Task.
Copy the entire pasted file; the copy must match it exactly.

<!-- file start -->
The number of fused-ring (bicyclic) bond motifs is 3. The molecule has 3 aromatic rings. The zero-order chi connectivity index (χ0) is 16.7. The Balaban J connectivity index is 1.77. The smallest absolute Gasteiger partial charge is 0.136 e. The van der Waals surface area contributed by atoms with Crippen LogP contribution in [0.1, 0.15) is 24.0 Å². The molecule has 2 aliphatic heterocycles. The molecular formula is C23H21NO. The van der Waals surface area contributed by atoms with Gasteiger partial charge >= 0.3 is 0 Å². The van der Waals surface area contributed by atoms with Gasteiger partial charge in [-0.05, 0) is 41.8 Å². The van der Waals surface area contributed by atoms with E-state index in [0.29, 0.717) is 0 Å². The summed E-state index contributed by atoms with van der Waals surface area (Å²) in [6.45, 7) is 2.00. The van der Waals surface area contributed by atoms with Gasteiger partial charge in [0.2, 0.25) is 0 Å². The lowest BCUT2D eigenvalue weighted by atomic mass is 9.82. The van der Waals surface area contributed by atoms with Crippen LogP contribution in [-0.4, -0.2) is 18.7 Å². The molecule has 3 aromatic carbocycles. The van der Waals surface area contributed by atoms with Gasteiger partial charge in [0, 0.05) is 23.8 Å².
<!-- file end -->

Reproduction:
The number of fused-ring (bicyclic) bond motifs is 3. The molecule has 3 aromatic rings. The zero-order chi connectivity index (χ0) is 16.7. The Balaban J connectivity index is 1.77. The smallest absolute Gasteiger partial charge is 0.136 e. The van der Waals surface area contributed by atoms with Crippen LogP contribution in [0.1, 0.15) is 24.0 Å². The molecule has 2 aliphatic heterocycles. The molecular formula is C23H21NO. The van der Waals surface area contributed by atoms with Gasteiger partial charge >= 0.3 is 0 Å². The van der Waals surface area contributed by atoms with Gasteiger partial charge in [-0.05, 0) is 41.8 Å². The van der Waals surface area contributed by atoms with E-state index in [0.29, 0.717) is 0 Å². The summed E-state index contributed by atoms with van der Waals surface area (Å²) in [6.45, 7) is 2.00. The van der Waals surface area contributed by atoms with Gasteiger partial charge in [0.2, 0.25) is 0 Å². The lowest BCUT2D eigenvalue weighted by atomic mass is 9.82. The van der Waals surface area contributed by atoms with Crippen LogP contribution in [-0.4, -0.2) is 18.7 Å². The molecule has 3 aromatic carbocycles. The van der Waals surface area contributed by atoms with Gasteiger partial charge in [0, 0.05) is 23.8 Å².